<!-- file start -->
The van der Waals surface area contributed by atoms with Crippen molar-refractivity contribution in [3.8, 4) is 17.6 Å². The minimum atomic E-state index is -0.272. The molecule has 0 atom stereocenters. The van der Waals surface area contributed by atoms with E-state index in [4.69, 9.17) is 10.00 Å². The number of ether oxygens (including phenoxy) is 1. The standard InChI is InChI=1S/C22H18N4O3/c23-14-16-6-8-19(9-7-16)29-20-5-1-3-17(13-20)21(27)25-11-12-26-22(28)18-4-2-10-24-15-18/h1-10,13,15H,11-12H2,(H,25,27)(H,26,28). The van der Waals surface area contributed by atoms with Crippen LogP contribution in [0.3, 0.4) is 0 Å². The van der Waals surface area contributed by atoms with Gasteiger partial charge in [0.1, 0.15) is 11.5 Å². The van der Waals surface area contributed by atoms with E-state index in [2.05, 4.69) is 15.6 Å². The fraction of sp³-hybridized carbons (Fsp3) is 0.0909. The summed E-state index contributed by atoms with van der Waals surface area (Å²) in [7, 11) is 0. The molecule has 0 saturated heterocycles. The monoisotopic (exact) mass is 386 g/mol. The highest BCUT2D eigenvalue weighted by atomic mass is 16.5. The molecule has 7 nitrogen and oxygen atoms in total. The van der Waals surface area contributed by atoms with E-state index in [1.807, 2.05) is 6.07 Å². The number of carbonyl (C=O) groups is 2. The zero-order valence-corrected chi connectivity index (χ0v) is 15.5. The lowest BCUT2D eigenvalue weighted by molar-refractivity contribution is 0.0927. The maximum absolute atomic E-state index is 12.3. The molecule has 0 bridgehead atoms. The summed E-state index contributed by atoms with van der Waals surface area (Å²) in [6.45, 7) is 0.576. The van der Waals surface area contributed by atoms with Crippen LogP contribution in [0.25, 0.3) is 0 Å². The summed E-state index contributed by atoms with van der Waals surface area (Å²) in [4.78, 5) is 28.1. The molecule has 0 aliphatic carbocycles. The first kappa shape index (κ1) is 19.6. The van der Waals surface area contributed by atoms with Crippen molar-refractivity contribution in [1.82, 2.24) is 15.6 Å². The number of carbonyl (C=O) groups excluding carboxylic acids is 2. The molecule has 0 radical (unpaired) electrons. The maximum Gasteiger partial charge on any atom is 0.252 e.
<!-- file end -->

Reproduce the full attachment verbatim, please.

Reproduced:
The van der Waals surface area contributed by atoms with Crippen molar-refractivity contribution in [3.8, 4) is 17.6 Å². The minimum atomic E-state index is -0.272. The molecule has 0 atom stereocenters. The van der Waals surface area contributed by atoms with E-state index in [4.69, 9.17) is 10.00 Å². The number of ether oxygens (including phenoxy) is 1. The standard InChI is InChI=1S/C22H18N4O3/c23-14-16-6-8-19(9-7-16)29-20-5-1-3-17(13-20)21(27)25-11-12-26-22(28)18-4-2-10-24-15-18/h1-10,13,15H,11-12H2,(H,25,27)(H,26,28). The van der Waals surface area contributed by atoms with Crippen LogP contribution in [0.3, 0.4) is 0 Å². The van der Waals surface area contributed by atoms with Gasteiger partial charge in [0.1, 0.15) is 11.5 Å². The van der Waals surface area contributed by atoms with E-state index in [2.05, 4.69) is 15.6 Å². The fraction of sp³-hybridized carbons (Fsp3) is 0.0909. The summed E-state index contributed by atoms with van der Waals surface area (Å²) in [7, 11) is 0. The molecule has 0 saturated heterocycles. The monoisotopic (exact) mass is 386 g/mol. The highest BCUT2D eigenvalue weighted by atomic mass is 16.5. The molecule has 7 nitrogen and oxygen atoms in total. The van der Waals surface area contributed by atoms with E-state index in [1.807, 2.05) is 6.07 Å². The number of carbonyl (C=O) groups is 2. The zero-order valence-corrected chi connectivity index (χ0v) is 15.5. The lowest BCUT2D eigenvalue weighted by molar-refractivity contribution is 0.0927. The maximum absolute atomic E-state index is 12.3. The molecule has 0 bridgehead atoms. The summed E-state index contributed by atoms with van der Waals surface area (Å²) in [6.45, 7) is 0.576. The van der Waals surface area contributed by atoms with Crippen LogP contribution in [0.25, 0.3) is 0 Å². The summed E-state index contributed by atoms with van der Waals surface area (Å²) in [4.78, 5) is 28.1. The molecule has 0 aliphatic carbocycles. The first kappa shape index (κ1) is 19.6. The van der Waals surface area contributed by atoms with Crippen molar-refractivity contribution in [1.82, 2.24) is 15.6 Å². The number of carbonyl (C=O) groups excluding carboxylic acids is 2. The molecule has 0 radical (unpaired) electrons. The maximum Gasteiger partial charge on any atom is 0.252 e.